A prevalent behaviour change model stymies efforts to encourage less wasteful domestic energy usage. New insights could revitalise attempts to achieve positive change. Energy providers can be in the driving seat: Hive’s 2016 extension into more smart home devices puts British Gas in pole position.
I came to these conclusions after a large energy provider told me about its challenges in persuading people to regulate their consumption. Its objective makes perfect sense to help achieve differentiation, because the battle for consumer preference is hotting up. New rivals have proved adept at aligning themselves with energy users’ interests, whether via customer service, cost or environmental credentials.
However, efforts to motivate customers into less wasteful practices have been foundering and I suspected that the understanding of behaviour driving them was inadequate. My colleagues and I thought through a response that draws on up-to-date ideas about behaviour change.
Behavioural models are lacking
A conventional behaviour change model (for example, the Fogg behaviour model) leads you to focus on the behaviour that is the focus of changing itself, suggests that if something is easy to do then the action can be inspired even with low motivation to do so and has little to say about fostering a deeper commitment.
Take the example of unplugging a mobile phone once the battery is fully charged – something that could power a city the size of Canterbury if everyone in the UK did it. It is in theory a cinch to do, yet the monetary savings are so small individually that not many people beyond those with an exceptional level of commitment to environmental causes would feel motivated to do it.
Following the conventional model, you might continue to futilely assume it was just a case of finding the right “trigger” or message and repeating the exercise by asking people to shower less, turn the heating down or cook multiple meals in the oven in one go.
‘Drawing Energy’, a research-based Royal College of Art (RCA) investigation of consumer understandings of energy, recently proposed why such efforts might be foundering: “People do not just want to use energy, they want to do the things it enables… it might in fact be counterproductive to ask people to reduce their energy use.”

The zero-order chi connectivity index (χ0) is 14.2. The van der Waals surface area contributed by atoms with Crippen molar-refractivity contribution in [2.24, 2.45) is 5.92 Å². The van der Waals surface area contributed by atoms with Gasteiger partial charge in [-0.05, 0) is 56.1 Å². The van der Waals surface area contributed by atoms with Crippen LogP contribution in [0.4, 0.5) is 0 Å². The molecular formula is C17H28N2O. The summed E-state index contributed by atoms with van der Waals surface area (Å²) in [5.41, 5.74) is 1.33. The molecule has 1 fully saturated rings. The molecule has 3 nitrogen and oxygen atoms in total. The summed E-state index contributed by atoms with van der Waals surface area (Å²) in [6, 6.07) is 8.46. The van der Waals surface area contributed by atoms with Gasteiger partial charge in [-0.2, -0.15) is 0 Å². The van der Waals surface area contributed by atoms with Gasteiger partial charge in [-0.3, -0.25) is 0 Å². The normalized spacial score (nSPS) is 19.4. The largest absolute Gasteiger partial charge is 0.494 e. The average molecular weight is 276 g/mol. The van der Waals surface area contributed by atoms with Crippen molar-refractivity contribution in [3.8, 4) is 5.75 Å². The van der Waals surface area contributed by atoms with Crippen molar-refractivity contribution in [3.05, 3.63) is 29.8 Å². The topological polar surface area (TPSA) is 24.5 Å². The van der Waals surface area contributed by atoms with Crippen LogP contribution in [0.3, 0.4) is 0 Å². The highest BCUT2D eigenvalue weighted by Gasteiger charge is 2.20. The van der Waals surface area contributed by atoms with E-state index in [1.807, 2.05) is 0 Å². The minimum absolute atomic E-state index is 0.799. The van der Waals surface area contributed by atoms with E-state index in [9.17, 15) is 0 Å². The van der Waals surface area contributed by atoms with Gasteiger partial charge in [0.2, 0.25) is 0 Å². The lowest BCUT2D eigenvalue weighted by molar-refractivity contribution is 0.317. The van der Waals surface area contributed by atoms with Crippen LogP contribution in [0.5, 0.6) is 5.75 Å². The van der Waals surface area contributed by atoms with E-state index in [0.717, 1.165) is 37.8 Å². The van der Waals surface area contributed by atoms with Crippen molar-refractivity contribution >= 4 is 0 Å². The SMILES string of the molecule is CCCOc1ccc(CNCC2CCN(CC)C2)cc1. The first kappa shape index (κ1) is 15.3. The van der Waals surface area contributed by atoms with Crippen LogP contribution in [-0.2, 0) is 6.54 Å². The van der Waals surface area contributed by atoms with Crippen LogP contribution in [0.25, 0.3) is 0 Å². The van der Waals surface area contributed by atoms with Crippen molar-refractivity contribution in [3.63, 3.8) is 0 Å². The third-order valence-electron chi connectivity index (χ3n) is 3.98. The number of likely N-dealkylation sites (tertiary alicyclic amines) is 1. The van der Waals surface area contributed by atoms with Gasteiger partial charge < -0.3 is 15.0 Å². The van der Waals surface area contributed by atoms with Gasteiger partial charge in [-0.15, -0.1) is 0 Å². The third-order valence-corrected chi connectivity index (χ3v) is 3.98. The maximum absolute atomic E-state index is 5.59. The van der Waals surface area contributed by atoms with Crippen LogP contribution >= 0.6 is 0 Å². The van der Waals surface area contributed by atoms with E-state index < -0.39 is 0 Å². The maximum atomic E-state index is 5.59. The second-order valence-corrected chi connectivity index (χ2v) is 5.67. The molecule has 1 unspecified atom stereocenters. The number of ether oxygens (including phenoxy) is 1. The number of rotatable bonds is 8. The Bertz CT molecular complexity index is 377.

In designing an approach that would stand a better chance, we took this on board to ask a different and less direct starting question than “how do we encourage efficiency?”, namely: “How can we encourage people to embrace new approaches to managing your home that will result in being more energy efficient?”
Can technology help?
The most obvious candidate area is new technology that tailors the way you use appliances, etc, to your circumstances. The connected homes market is already teeming with the likes of Apple HomeKit, Google Nest, and Samsung SmartThings. Importantly, however, a 2014 Accenture report found that while 70 per cent of people have a high level of confidence in specialist suppliers such as Nest, energy suppliers came a close second at 61 per cent.
Provided it were built to the standards expected by modern-day consumers, the concept we designed – a smart home management tool that forges associations between the satisfaction derived from a home that is more responsive to your needs and energy consumption information – would enable an energy provider to claim leadership. It has three central features.
Firstly, it re-imagines the digital touchpoint for a responsive home in a relevant, meaningful and useful way. We found a number of different mindsets when conducting consumer research when it came to interest in efficiency, so it needs to offer different access points and levels of engagement. This ranges between self-service information provision (for example, bills information) to community.
Secondly, there is a clear opportunity to become a platform by taking an open approach and integrating multiple appliances and brands rather than the current state of affairs of closed offerings to keep out competitors. This entails more than offering a master control device, to simplify the myriad home management options emerging; it means changing internal provider mindsets to being open.
Thirdly, the tool envisaged is proactive in helping customers to find savings and make product purchases from a new smart appliance and tool marketplace bursting with innovation that, being open, it can help to create.
Hive in pole position
By extending the Hive product range in 2016, British Gas is capitalising on the burgeoning appetite for connected tools that help us to achieve what we want around the home. The RCA research suggests that technology such as this could be central to efficiency efforts, too – especially, as we propose, as part of an open ecosystem. This ecosystem would encourage development of smart devices but, most crucially, the tools to control them – so that we could make energy consumption information more vivid for more people.
Holly Brenan, user experience designer, ustwo